• Series and Parallel Networks 45 Figure 3.20: Equivalent circuit of Figure 3.19 Figure 3.21: Circuit for Example 3.12(c) The equivalent circuit of Figure 3.19 is shown in Figure 3.20. voltage across R1, i.e., V1 ϭ IR1 ϭ (25)(2.5) ϭ 62.5 V voltage across Rx, i.e., Vx ϭ IRx ϭ (25)(1.5) ϭ 37.5 V voltage across R4, i.e., V4 ϭ IR4 ϭ (25)(4) ϭ 100 V Hence, the voltage across R2 ϭ voltage across R3 ϭ 37.5 VExample 3.12For the circuit shown in Figure 3.21 calculate (a) the value of resistor Rx such that thetotal power dissipated in the circuit is 2.5 kW, and (b) the current flowing in each of thefour resistors.Solution(a) Power dissipated P ϭ VI watts, hence, 2500 ϭ (250)(I) 2500 i.e., I ϭ ϭ 10 A 250 w w w.new nespress.com
    • 46 Chapter 3 V 250 From Ohm’s law, RT ϭ ϭ ϭ 25 Ω, where RT is the equivalent circuit resistance. I 10 The equivalent resistance of R1 and R2 in parallel is: 15 ϫ 10 150 ϭ ϭ 6Ω 15 ϩ 10 25 The equivalent resistance of resistors R3 and Rx in parallel is equal to 25 Ω Ϫ 6 Ω, i.e., 19 Ω. There are three methods whereby Rx can be determined. Method 1 The voltage V1 ϭ IR, where R is 6 Ω, from above, i.e., V1 ϭ (10)(6) ϭ 60 V Hence, V2 ϭ 250 V Ϫ 60 V ϭ 190 V ϭ voltage across R3 ϭ voltage across Rx V2 190 I3 ϭ ϭ ϭ 5 A. Thus, I4 ϭ 5 A also, R3 38 since I ϭ 10 A V2 190 Thus, Rx ϭ ϭ ϭ 38 Ω I4 5 Method 2 Since the equivalent resistance of R3 and Rx in parallel is 19 Ω, 38 Rx ⎛ ⎞ 19 ϭ ⎜ i.e., product ⎟ ⎜ ⎟ 38 ϩ Rx ⎜ ⎝ sum ⎠ ⎟ Hence, 19(38 ϩ Rx) ϭ 38Rx 722 ϩ 19Rx ϭ 38Rx 722 ϭ 38Rx Ϫ 19Rx ϭ 19Rx 722 Thus, Rx ϭ ϭ 38 Ω 19w ww. n e w n e s p r e s s .c o m
    • Series and Parallel Networks 47 Method 3 When two resistors having the same value are connected in parallel, the equivalent resistance is always half the value of one of the resistors. In this case, since RT ϭ 19 Ω and R3 ϭ 38 Ω, then Rx ‫ 83 ؍‬Ω could have been deduced on sight. ⎛ R ⎞ ⎟ ⎛ 10 ⎞(b) Current I1 ϭ ⎜ ⎟ ⎜ ⎟ ⎜ R ϩ R ⎟ I ϭ ⎜ 15 ϩ 10 ⎟ (10) ⎜ 2 ⎟ ⎜ 1 ⎝ ⎟ ⎠ ⎜ ⎝ ⎠ 2 ⎛2⎞ ϭ ⎜ ⎟ (10) ϭ 4 A ⎜ ⎟ ⎜5⎟ ⎝ ⎠ ⎛ R ⎞ ⎟ ⎛ 15 ⎞ Current I 2 ϭ ⎜ ⎟ ⎜ ⎟ ⎜ R ϩ R ⎟ I ϭ ⎜ 15 ϩ 10 ⎟ (10) ⎜ 1 ⎜ ⎟ ⎜ 1 ⎝ 2 ⎟ ⎠ ⎝ ⎠ ⎛3⎞ ϭ ⎜ ⎟ (10) ϭ 6 A ⎜ ⎟ ⎜5⎟ ⎝ ⎠ From part (a), method 1, I3 ‫ ؍‬I4 ‫ 5 ؍‬AExample 3.13For the arrangement shown in Figure 3.22, find the current Ix.SolutionCommencing at the right-hand side of the arrangement shown in Figure 3.24, the circuitis gradually reduced in stages as shown in Figures 3.23(a)–(d). 17From Figure 3.23(d), I ϭ ϭ 4A 4.25 Figure 3.22: Circuit for Example 3.13 w w w.ne w nespress.com
    • 48 Chapter 3 Figure 3.23: Solution to Example 3.13, in four stages ⎛ 9 ⎞ ⎟ ( I ) ϭ ⎛ 9 ⎞ ( 4) ϭ 3 AFrom Figure 3.23(b), I1 ϭ ⎜ ⎜ ⎟ ⎜9ϩ3⎟ ⎜ ⎝ ⎟ ⎠ ⎜ ⎟ ⎜ 12 ⎟ ⎝ ⎠ ⎛ 2 ⎞⎟ ( I ) ϭ ⎛ 2 ⎞ (3) ϭ 0.6 AFrom Figure 3.22, I x ϭ ⎜ ⎜ ⎟ ⎜ ⎟ ⎜ ⎟ ⎝2 ϩ8⎟ 1 ⎜ ⎠ ⎝ 10 ⎟ ⎜ ⎠3.5 Relative and Absolute VoltagesIn an electrical circuit, the voltage at any point can be quoted as being “with reference to”(w.r.t.) any other point in the circuit. Consider the circuit shown in Figure 3.24. The totalresistance,RT ϭ 30 ϩ 50 ϩ 5 ϩ 15 ϭ 100 Ω 200and current, I ϭ ϭ 2A 100w ww. n e w n e s p r e s s .c o m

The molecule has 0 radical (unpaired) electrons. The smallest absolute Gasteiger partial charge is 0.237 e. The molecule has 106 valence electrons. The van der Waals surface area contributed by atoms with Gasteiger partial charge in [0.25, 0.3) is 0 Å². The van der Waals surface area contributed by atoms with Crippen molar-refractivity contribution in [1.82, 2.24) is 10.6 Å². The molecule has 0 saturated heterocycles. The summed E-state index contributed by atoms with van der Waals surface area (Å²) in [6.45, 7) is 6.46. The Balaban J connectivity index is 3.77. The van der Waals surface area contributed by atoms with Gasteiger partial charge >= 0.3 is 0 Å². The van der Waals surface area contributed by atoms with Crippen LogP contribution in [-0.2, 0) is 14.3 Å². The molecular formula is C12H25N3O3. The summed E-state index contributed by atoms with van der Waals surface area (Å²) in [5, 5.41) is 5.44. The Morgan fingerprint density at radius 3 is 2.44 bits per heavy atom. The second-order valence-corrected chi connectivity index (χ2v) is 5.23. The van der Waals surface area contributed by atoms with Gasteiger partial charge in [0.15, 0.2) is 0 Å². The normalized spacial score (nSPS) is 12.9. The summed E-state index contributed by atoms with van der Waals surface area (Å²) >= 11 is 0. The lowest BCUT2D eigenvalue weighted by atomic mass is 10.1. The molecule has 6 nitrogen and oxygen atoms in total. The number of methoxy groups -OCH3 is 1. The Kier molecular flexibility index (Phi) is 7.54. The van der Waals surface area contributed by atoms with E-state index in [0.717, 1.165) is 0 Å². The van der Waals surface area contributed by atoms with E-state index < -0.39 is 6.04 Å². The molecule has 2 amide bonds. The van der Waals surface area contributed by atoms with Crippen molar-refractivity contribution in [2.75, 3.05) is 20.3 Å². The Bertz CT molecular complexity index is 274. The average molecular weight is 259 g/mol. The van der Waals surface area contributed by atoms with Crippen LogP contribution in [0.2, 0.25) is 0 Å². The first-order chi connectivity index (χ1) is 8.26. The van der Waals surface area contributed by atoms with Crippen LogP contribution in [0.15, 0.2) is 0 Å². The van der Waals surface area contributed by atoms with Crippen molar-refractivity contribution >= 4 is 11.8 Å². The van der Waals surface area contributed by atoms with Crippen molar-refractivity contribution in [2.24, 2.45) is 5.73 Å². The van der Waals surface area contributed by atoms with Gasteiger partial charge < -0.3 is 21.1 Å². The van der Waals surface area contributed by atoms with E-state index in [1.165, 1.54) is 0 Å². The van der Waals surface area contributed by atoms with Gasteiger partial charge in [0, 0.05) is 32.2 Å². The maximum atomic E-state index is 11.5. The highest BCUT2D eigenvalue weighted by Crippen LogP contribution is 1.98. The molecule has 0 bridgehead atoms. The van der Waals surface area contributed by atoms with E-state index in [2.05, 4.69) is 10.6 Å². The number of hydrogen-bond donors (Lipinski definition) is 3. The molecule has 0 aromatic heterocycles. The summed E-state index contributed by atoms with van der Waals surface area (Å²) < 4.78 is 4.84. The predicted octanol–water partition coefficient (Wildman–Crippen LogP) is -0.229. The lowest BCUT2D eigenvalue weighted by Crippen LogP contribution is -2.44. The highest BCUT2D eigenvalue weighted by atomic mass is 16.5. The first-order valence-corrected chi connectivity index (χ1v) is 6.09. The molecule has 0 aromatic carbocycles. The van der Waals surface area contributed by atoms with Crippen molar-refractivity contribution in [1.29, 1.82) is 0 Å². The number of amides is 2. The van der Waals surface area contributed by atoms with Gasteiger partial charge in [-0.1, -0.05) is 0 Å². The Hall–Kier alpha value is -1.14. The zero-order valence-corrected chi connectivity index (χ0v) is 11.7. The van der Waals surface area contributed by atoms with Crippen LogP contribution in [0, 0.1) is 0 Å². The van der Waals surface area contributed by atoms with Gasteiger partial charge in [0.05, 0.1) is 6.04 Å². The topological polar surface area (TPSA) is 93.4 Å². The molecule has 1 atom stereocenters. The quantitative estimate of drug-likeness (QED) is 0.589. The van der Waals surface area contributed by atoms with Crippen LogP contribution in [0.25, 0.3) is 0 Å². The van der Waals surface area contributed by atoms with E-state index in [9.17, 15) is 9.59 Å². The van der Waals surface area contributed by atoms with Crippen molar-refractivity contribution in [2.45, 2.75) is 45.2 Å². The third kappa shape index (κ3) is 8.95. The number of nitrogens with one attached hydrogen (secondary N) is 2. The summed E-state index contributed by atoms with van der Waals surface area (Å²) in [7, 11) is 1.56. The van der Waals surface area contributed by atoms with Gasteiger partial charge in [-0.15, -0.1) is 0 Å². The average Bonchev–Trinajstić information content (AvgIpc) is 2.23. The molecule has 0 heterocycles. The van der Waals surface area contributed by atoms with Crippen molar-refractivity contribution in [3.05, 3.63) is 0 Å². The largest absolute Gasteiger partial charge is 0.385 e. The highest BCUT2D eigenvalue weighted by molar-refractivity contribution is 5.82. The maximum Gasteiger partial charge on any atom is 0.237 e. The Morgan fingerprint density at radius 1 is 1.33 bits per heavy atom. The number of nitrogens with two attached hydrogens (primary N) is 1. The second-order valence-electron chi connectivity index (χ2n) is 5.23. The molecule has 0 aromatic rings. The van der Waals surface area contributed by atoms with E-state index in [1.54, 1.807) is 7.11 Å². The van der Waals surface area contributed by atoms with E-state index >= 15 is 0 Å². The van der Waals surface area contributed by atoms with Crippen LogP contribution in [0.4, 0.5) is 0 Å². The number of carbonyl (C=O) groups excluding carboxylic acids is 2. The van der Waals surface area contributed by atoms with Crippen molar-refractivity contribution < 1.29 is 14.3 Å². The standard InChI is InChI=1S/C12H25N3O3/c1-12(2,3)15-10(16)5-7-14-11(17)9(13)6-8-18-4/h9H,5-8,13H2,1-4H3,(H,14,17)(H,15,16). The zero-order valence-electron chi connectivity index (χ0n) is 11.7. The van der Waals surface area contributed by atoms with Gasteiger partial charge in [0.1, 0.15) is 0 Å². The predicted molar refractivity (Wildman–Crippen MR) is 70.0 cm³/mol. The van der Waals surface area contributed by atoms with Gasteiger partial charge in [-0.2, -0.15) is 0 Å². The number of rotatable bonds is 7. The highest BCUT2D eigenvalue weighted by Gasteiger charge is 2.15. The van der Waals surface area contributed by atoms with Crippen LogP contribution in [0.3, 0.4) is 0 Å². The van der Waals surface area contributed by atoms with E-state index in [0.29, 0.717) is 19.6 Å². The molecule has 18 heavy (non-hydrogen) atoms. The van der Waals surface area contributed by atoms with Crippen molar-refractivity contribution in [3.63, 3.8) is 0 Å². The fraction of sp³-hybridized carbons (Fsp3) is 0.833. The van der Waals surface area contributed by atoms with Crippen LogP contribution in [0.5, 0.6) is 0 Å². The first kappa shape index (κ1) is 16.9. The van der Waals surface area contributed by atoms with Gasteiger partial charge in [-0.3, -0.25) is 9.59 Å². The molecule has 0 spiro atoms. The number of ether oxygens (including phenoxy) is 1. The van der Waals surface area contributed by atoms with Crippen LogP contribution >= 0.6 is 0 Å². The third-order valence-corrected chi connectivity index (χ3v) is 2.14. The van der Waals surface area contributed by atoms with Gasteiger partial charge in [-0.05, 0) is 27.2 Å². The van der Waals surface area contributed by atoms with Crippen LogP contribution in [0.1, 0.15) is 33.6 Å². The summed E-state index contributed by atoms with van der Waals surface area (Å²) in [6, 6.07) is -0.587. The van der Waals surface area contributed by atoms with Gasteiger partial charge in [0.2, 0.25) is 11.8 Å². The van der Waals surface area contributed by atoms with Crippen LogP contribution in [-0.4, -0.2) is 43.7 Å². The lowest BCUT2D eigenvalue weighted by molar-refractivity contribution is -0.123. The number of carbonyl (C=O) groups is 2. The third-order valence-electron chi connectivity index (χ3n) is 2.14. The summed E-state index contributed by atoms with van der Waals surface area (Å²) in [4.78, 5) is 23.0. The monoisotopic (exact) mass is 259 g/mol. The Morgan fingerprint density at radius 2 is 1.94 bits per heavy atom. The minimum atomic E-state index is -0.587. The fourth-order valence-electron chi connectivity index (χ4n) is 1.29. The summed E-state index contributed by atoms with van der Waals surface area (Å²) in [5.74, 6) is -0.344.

• Series and Parallel Networks 49 I ϭ 2A 30 ⍀ A 50 ⍀ B 200 V 5⍀ C 15 ⍀ Figure 3.24: Relative voltageIf a voltage at point A is quoted with reference to point B then the voltage is written asVAB. This is known as a relative voltage. In the circuit shown in Figure 3.24, the voltage atA w.r.t. B is I ϫ 50, i.e., 2 ϫ 50 ϭ 100 V and is written as VAB ϭ 100 V.It must also be indicated whether the voltage at A w.r.t. B is closer to the positive terminalor the negative terminal of the supply source. Point A is nearer to the positive terminalthan B so is written as VAB ϭ 100 V or VAB ϭ ϩ100 V or VAB ϭ 100 V ϩve.If no positive or negative is included, then the voltage is always taken to be positive.If the voltage at B w.r.t. A is required, then VBA is negative and is written asVBA ϭ Ϫ100 V or VBA ϭ 100 V Ϫve.If the reference point is changed to the earth point then any voltage taken w.r.t. theearth is known as an absolute potential. If the absolute voltage of A in Figure 3.24 isrequired, then this will be the sum of the voltages across the 50 Ω and 5 Ω resistors, i.e.,100 ϩ 10 ϭ 110 V and is written as VA ϭ 110 V or VA ϭ ϩ110 V or VA ϭ 110 V ϩve,positive since moving from the earth point to point A is moving towards the positiveterminal of the source. If the voltage is negative w.r.t. earth then this must be indicated;for example, VC ϭ 30 V negative w.r.t. earth, and is written as VC ϭ Ϫ30 V orVC ϭ 30 V Ϫve.Example 3.14For the circuit shown in Figure 3.25, calculate (a) the voltage drop acrossthe 4 kΩ resistor, (b) the current through the 5 kΩ resistor, (c) the power developedin the 1.5 kΩ resistor, (d) the voltage at point X w.r.t. earth, and (e) the absolutevoltage at point X. w w w.ne w nespress.com
    • 50 Chapter 3 1 k⍀ 4 k⍀ 5 k⍀ X 1.5 k⍀ 24 V Figure 3.25: Circuit for Example 3.14Solution(a) Total circuit resistance, RT ϭ [(1 ϩ 4) kΩ in parallel with 5 kΩ] in series with 1.5 kΩ 5ϫ 5 i.e., RT ϭ ϩ 1.5 ϭ 4 kΩ 5ϩ5 V 24 Total circuit current, IT ϭ ϭ ϭ 6 mA RT 4 ϫ 103 By current division, current in top branch ⎛ 5 ⎞ ⎟ ϫ 6 ϭ 3 mA ϭ⎜ ⎜ 5 ϩ1ϩ 4 ⎟ ⎜ ⎝ ⎟ ⎠ Hence, volt drop across 4 kΩ resistor ϭ 3 ϫ 10Ϫ3 ϫ 4 ϫ 103 ϭ 12 V(b) Current through the 5 kΩ resistor ⎛ 1ϩ 4 ⎞ ⎟ ϫ 6 ϭ 3 mA ϭ⎜ ⎜ 5 ϩ1ϩ 4 ⎟ ⎜ ⎝ ⎟ ⎠(c) Power in the 1.5 kΩ resistor ϭ IT R ϭ (6 ϫ 10Ϫ3 )2 (1.5 ϫ 103 ) ϭ 54 mW 2w ww. n e w n e s p r e s s .c o m
    • Series and Parallel Networks 51(d) The voltage at the earth point is 0 volts. The volt drop across the 4 kΩ is 12 V, from part (a). Since moving from the earth point to point X is moving towards the negative terminal of the voltage source, the voltage at point X w.r.t. earth is Ϫ12 V.(e) The absolute voltage at point X means the voltage at point X w.r.t. earth; therefore, the absolute voltage at point X is Ϫ12 V. Questions (d) and (e) mean the same thing. w w w.ne w nespress.com